Currently, exercise-based cardiac rehabilitation (CR) is the only recommended secondary prevention strategy for cardiac patients that attempts to tackle stress and psychosocial wellbeing, but it is under-utilized and lacks a comprehensive curriculum for this purpose; hence there is a critical gap to address psychosocial needs of cardiac patients after an event. Mindfulness-based stress reduction (MBSR) has shown benefits in the general population but its role in cardiac patients is not clear. We conducted a pilot randomized controlled trial (RCT) of MBSR in CR-eligible cardiac patients during their initial year of recovery. Patients were allocated 2:1 (intervention:control) to an 8-week MBSR group intervention or usual care. Standard measures of depression, anxiety, perceived stress, health related quality of life (HRQOL), blood pressure, biomarkers (lipids, HbA1c, CRP) and 24-hour Holter monitoring were obtained at baseline, 3- and 9-months post-randomization. Sub-group analyses were performed for participants with at least mild depression (PHQ-9 ≥ 5). 47 patients [mean age 58.6 years; 38% female; 77% white] were enrolled in 2 cohorts. 87% of MBSR patients completed the intervention; study retention was >95% at each follow-up visit. At 3 months, compared to controls, MBSR patients showed improvements in depression [p = 0.01] and anxiety [p = 0.04] with a similar trend in HRQOL [p = 0.06]. The MBSR group showed greater improvement or less worsening of most CV risk factors, with an attenuation of treatment effects at 9 months. Participants with at PHQ-9 scores ≥5 at baseline showed greater improvement in psychosocial and CV outcomes, that persisted at 9 months. MBSR is a safe and well received secondary prevention strategy. This pilot RCT provides preliminary evidence of MBSR’s potential to improve short term psychosocial well-being in cardiac patients during their first year of recovery.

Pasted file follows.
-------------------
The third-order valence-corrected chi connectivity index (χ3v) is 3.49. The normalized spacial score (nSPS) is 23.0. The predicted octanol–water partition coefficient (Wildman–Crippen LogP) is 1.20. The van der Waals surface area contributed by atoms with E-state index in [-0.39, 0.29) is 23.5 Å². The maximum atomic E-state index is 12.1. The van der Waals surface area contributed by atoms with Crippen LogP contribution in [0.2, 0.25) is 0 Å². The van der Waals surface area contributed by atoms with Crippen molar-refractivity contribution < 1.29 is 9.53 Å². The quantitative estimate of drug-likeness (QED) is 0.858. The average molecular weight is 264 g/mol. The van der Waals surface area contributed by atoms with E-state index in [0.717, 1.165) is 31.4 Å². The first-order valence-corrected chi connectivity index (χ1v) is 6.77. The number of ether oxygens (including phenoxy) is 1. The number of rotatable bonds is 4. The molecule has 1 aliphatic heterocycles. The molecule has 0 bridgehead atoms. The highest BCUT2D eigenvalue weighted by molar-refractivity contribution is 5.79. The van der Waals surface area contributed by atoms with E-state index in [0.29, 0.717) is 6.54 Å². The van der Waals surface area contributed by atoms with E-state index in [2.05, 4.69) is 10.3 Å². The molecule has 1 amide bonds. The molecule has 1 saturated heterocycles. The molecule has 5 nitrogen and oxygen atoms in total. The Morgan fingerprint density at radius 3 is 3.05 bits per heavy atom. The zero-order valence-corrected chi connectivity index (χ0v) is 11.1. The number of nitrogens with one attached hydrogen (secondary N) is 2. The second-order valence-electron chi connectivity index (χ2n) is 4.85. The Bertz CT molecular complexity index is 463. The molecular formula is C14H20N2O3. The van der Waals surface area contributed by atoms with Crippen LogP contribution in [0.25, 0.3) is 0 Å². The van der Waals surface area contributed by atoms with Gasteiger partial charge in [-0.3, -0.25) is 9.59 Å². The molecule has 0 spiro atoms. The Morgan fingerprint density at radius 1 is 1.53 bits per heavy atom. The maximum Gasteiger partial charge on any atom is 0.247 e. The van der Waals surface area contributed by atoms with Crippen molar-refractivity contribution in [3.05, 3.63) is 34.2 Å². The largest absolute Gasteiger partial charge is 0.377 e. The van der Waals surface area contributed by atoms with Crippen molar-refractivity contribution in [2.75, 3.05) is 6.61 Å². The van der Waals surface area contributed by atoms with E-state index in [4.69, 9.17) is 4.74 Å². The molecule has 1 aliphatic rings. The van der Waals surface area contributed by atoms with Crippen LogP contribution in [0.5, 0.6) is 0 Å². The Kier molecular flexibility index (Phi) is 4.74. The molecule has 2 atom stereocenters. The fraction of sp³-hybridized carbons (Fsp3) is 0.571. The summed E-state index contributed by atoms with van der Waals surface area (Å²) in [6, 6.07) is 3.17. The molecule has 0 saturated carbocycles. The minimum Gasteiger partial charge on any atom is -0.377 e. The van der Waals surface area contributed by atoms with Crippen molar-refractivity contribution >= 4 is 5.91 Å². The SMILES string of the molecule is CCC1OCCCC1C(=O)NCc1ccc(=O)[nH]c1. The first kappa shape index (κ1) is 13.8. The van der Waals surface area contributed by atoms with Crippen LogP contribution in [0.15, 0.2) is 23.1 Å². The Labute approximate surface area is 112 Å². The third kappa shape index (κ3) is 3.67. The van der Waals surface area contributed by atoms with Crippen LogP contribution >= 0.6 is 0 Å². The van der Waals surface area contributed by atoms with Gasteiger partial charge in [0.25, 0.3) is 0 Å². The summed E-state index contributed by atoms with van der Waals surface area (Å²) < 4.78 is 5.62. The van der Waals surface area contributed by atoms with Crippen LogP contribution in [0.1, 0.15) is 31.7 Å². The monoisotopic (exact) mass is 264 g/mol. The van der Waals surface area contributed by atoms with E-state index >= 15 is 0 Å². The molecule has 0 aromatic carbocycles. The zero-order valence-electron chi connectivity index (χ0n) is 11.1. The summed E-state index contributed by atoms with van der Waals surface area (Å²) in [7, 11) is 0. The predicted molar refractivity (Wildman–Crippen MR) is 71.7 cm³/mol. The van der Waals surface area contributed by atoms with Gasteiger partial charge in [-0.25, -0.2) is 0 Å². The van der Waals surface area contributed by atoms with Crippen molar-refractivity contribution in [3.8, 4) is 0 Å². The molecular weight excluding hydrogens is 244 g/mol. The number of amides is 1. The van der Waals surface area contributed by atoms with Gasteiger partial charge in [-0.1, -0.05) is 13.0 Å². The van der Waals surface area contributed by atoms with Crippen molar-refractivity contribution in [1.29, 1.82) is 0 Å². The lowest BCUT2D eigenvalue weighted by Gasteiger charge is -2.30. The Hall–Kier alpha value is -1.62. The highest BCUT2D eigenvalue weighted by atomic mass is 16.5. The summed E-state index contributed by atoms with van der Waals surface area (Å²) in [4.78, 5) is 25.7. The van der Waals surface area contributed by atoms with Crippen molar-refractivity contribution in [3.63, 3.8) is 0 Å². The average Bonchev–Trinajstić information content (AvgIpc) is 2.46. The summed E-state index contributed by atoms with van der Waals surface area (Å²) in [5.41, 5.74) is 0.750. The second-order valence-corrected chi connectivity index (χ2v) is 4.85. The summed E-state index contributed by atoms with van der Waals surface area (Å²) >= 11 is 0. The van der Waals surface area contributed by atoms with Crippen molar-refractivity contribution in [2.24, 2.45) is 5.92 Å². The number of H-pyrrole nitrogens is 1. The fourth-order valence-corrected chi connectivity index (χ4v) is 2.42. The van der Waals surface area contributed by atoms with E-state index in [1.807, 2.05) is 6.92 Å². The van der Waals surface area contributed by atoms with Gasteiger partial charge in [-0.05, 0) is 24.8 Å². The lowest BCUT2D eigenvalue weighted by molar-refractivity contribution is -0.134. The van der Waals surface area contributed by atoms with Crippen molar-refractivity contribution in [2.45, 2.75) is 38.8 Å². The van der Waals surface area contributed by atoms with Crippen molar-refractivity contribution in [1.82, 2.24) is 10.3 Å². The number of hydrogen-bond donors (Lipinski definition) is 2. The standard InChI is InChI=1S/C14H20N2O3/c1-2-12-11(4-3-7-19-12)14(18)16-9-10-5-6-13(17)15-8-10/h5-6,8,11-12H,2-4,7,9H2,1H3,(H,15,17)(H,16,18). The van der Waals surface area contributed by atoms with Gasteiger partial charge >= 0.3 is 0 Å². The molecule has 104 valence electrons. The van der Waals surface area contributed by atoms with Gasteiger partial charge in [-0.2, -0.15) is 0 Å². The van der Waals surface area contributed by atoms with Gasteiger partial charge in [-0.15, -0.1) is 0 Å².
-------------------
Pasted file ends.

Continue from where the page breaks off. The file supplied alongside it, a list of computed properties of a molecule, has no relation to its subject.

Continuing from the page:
Bibliographical noteFunding Information:
We would like to thank all the study participants and the study team. This project was supported by a Grant-in-Aid of Research, Artistry, and Scholarship to Dr. Everson-Rose from the Office of the Vice President for Research, University of Minnesota; and the University of Minnesota’s Clinical & Translational Science Institute (CTSI) through the National Center for Advancing Translational Sciences (NCATS) of the National Institutes of Health (NIH) Award Number UL1TR000114. Additional funding was provided by the Program in Health Disparities Research, the Division of Cardiology, and the Masonic Cancer Center at the University of Minnesota. The content is solely the responsibility of the authors and does not necessarily represent the official views of the NIH, NCATS or the other funders.